I can’t believe I’m nodding in agreement with Charles Krauthammer. Didn’t think I’d ever see the day. Not only nodding, but impressed at his insight. There are two ways to support same-sex marriage, he says, the first through empathy toward gay people on a human level, the second through recognition of their civil rights.
He’s recognizing the observable evidence that the more straight people get to know gay people, the more they come to recognize the desire to love and live in dignity with a life partner has nothing to do with sexual orientation, and that “who you love”, as the old line goes, is less important than “that you love.” Getting between a fellow human being and a person they want to devote themselves to for life makes you a cad. Nobody gains. Everybody loses.
The civil rights argument is also plain. The reason there is wide-spread opposition to homosexuality in general is that the cherry-pickers of the texts of the Abrahamic religions have decided the animus against same-sex relations they find in them should justify treating gay people as pariahs, not as fellow-citizens with equal rights. Once you establish that the views of folk who read their Koran or Torah or Old Testament literally are at odds with the views of folk who read them differently - or not at all - then you wonder how it came to pass organized religion got to be making laws in the first place.
Krauthammer sets up the empathy argument in two parts. One can empathize with gay people, or one can empathize with people who are not comfortable with gay people. The latter have had their way historically, and that means we are faced with a radical re-thinking of how to see the fundamental institution of family. The gay-friendly see an evolution of thought, a healthy progression. Homophobes see a net loss in morality, approval of something God wants us to disapprove of.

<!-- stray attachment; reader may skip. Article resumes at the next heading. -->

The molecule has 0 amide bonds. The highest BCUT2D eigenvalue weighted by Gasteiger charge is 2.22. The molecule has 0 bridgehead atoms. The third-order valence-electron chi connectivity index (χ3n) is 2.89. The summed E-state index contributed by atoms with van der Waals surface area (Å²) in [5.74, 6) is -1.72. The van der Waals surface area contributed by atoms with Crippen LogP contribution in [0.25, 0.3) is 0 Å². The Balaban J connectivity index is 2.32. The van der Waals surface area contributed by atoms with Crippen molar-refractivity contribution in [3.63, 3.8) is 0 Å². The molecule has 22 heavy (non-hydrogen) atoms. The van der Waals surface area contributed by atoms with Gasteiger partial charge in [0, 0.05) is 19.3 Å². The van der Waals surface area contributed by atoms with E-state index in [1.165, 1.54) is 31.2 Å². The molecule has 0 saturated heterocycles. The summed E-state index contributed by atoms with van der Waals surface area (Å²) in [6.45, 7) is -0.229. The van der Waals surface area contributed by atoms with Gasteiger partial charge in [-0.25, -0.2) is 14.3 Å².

If you’ve read Krauthammer’s piece at timesleader.com this morning, you’ll see that while I’m not exactly misquoting him, I’m reading my own views into what he actually says. Same story. Different slant. Looks like I’m not in agreement with Krauthammer after all, and the world has fallen back into making sense.
What he’s about, in this article, is not so much shedding light on the political dilemma we face as a society over gay rights (which he actually does quite well), as finding a way to beat up on Obama.
Talking heads go on about whether Obama was brought kicking and screaming to the “evolution” of thought on same-sex marriage, and decided in favor only after his vice-president shamed him into doing so (if you listen to his opponents on both the left and right), or whether he was simply taking the next logical step toward gay rights, which rights he had basically been fostering throughout his presidency. The delay is only that he first had to test the waters. Either way, he’s here now, and many people recognize it’s a dramatic lurch forward, a very big deal indeed. Check out the cover of this week’s New Yorker, if you doubt this.
Krauthammer faults Obama for wanting it both ways. He hasn’t “thought it through,” somehow, because first he comes out in favor of gay rights and then he turns and argues gay rights ought to “evolve” state-by-state. Where Krauthammer and I part ways is he wants to make Obama look dumb and cowardly. I think he's merely crafty.
I imagine most gay people are annoyed as hell - I am, anyway - that Obama looks like he has backtracked and forgotten how justice was delayed and denied when the states were allowed to “evolve” in their own good time over the rights of the descendants of former slaves. They’re calling Obama a flip-flopper, knowing that term has legs, because he’s changed his mind. They’re missing the absolute consistency in the way Obama goes about doing his job, endlessly seeking the middle ground when forming policy, giving a little bit to both sides. Whether you agree with him or not, he’s making a political decision on the basis of a (to him) higher principle. I don’t like it. Don’t agree with it. But saying he hasn’t thought it through strikes me as an assessment that is way off.
Lefties like me will get a kick out of watching Krauthammer be Krauthammer, never missing an opportunity to take a swipe at Obama. But they should also get a kick out of the fact that in order to do so he has apparently had to write a column giving two good reasons for supporting gay rights.
Thank you, Charles Krauthammer. Nicely put.
source for New Yorker cover, May 21, 2012: http://chime.in/user/sheigh/chime/138482357200846848